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Own goal

10 Dec 2015 By Swaha Pattanaik

South African President Jacob Zuma could hardly make matters worse if he tried. By firing Finance Minister Nhlanhla Nene this week, he has compounded a toxic mix of domestic and international problems that were already blighting the continent’s second-largest economy. The spiral could get even more vicious.

The removal of a finance chief who was keen to rein in government spending has driven the rand to record lows against the U.S. dollar and triggered a drop of more than 12 percent in the country’s banking index. Benchmark government bond yields surged to their highest since 2008, while the cost of insuring against a default jumped.

And fair enough. Nene’s dismissal without any clear explanation increases the risk that South Africa might lose its investment-grade rating. Fitch, which cut South Africa’s credit rating to BBB-minus, the lowest investment-grade category, less than a week ago has sounded a negative note about the sacking. Traders are therefore understandably wary of calling a bottom to the local markets until they see how fiscal policy shapes up.

There is little to temper such wariness given the $350 billion economy’s myriad domestic problems. Electricity shortages are the most severe since 2008 and cited by the International Monetary Fund as the greatest obstacle to growth. Agriculture is being blighted by the worst drought in two decades while companies have been hit by protracted labor strikes.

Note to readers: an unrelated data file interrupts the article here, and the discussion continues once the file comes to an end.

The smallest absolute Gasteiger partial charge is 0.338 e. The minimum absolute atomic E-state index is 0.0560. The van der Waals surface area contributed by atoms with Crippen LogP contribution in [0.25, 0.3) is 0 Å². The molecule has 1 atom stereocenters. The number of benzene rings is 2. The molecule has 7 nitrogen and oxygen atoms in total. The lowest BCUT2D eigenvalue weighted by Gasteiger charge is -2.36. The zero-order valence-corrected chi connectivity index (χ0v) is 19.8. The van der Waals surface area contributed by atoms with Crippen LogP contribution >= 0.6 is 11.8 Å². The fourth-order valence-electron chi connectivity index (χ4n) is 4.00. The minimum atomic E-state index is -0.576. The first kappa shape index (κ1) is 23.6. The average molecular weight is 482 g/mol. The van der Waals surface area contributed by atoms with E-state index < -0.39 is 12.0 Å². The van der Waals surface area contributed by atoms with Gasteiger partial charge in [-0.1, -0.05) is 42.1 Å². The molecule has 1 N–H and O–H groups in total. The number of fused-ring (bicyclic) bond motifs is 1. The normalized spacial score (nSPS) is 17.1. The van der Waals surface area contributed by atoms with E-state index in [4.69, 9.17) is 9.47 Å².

The international environment is also far from propitious. Weak raw-material prices have particularly hurt a nation dependent on exports of commodities such as platinum and gold. Worse still, international investors are all too willing to lump South Africa in with the likes of recessionary Brazil, and rarely appreciate strongmen meddling with respected finance officials, as Turkey’s experience demonstrates.

Having relatively liquid and open markets at such junctures is a hindrance for emerging economies like South Africa since they make it easier for investors to bail. Politicians with unpredictable policies like Zuma are an even worse handicap.


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